My wife goes to SMS quite literally all the time so I suppose you could say I go here all the time. I am not a scrapbook aficionado because I am quite literally "artistically challenged." I own it, I admit it, I don't try to pretend I'm anything I'm not. However, having been in this store as many times as I have with my wife, I feel the need to elaborate more specifically on the things the spouses of scrapbooking people might enjoy:

A friend and I went to this store in August 2013 and I ordered a $ 9 stamp set and she ordered a Halloween die for less then $10.  The store sale was 20% off entire store. My friend grabbed the last stamp "My Favorite Things a la modes Fight like a Girl" and so I paid for it and Stacey said she would still give us the 20% off and ship both our orders to us free since they were out of stock on these items.  I gave her my address to mail both items to save her shipping costs.
Scrapbooking crops (or "Crops") are events where 2 or more scrapbookers gather to work in a social circle on their books, cards or other projects. It is similar to the old quilting bees that used to be socially prevalent, but has been replaced by today's "Crop". Attendees bring specific supplies themselves to work on said projects and sometimes there are vendors at these events to purchase any extra scrapbooking needs. At these events ideas are shared, techniques are taught to one another, products used (e.g. cutting machines such as, Silhouette & Cricut) are learned about and attendees have a few hours to days of uninterrupted time to work on their scrapbooks, cards, or any project they are needing to accomplish. Events are planned informally at one's home, a church hall or establishments with meeting rooms to the larger attended crops that encompass days of time in a hotel, where the attendee stays in the same hotel and works in the large ballroom or conference rooms in the hotel with tens to hundreds of attendees. Some of the ways to learn about events are mainly through word of mouth, social media and community postings.
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Patterned paper enhances your scrapbooking by effortlessly adding colour, energy, and emotion. You can establish any theme you want for a page by simply gluing your choice of patterned paper on top of your cardstock. Patterned paper is generally sold in packs containing a variety of design options. You can use this paper to create an attractive border for a page or page element like a picture, or use it to cover an entire page.
Jump up ^ Sensational Page Ideas for Scrapbooks. Cincinnati, OH: Memory Makers. 2004. p. 31. ISBN 1-892127-49-0. Your hands should be clean and oil free when handling photographs and documents. Oil and dirt can rub off your fingers and onto the documents and photos causing damage and deterioration. Using a pair of inexpensive photography cotton gloves will help keep oily fingerprints from causing long-term damage.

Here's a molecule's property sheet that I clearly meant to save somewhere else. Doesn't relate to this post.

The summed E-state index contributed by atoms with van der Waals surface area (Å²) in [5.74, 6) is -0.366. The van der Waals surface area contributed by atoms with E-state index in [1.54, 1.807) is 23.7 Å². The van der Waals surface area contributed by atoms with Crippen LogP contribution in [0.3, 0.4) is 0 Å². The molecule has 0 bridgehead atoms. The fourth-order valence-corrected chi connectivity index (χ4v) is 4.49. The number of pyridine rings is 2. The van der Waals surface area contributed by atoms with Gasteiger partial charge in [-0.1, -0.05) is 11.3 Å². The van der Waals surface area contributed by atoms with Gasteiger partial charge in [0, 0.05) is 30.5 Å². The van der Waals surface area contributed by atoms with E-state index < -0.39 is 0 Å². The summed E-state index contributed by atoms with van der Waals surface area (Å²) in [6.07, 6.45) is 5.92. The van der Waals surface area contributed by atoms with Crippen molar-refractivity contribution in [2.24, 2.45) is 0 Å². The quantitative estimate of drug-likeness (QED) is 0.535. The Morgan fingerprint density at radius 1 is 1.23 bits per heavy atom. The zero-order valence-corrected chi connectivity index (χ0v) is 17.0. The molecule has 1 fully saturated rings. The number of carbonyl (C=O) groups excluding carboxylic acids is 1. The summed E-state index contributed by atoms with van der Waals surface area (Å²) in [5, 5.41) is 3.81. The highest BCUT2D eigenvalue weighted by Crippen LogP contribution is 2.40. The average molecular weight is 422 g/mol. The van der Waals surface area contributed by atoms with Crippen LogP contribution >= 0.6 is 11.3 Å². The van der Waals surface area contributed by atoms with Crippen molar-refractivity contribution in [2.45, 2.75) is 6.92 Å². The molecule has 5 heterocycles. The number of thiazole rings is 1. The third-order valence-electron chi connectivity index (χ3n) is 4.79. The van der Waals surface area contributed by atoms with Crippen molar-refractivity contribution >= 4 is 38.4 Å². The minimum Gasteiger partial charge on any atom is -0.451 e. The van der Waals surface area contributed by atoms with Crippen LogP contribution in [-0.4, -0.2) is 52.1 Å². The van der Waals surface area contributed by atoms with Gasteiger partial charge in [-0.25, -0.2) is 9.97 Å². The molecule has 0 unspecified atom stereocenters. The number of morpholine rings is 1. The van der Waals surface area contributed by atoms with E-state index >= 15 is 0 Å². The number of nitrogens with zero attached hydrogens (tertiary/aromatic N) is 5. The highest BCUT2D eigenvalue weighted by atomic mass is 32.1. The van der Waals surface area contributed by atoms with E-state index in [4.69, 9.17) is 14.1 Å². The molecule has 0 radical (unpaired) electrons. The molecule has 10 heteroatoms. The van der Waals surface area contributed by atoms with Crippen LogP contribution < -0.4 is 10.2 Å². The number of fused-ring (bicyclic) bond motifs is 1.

Page trimmers allow you to cut paper cleanly and precisely. Use a page trimmer when you need to cut cardstock, patterned paper, or pictures to fit neatly into your album. You can save time by stacking multiple pages in your trimmer and cutting them simultaneously. For smaller cutting tasks, use a sturdy pair of scissors. Long-bladed scissors are helpful for quick cutting jobs that require flexibility, such as cutting out letters or tricky shapes. Scissors are also handy for cutting scrapbook embellishments like ribbons and stamps.
Take free video classes from top teachers and designers. Learn how to make beautiful cards, meaningful scrapbook layouts, and other handmade projects. Explore everything from beginning stamping to advanced die cutting and everything else you can imagine. Other sites charge $20 to $40 for similar classes, but Scrapbook.com offers these lessons at no cost.
During the 19th century, scrapbooking was seen as a more involved way to preserve one’s experiences than journaling or other writing-based forms of logging. Printed material such as cheap newspapers, visiting cards, playbills, and pamphlets circulated widely during the 19th century and often became the primary components of peoples’ scrapbooks.[5] The growing volume of ephemera of this kind, parallel to the growth of industrialized society, created a demand for methods of cataloguing and preserving them. This is why scrapbooks devoted solely to cataloguing recipes, coupons, or other lists were also common during this time. Until later in the 19th century, scrapbooks were seen as functional as well as aesthetically pleasing.[6] Several factors, including marketing strategies and technological advancement, contributed to the image of scrapbooking moving further toward the aesthetic plane over the years.
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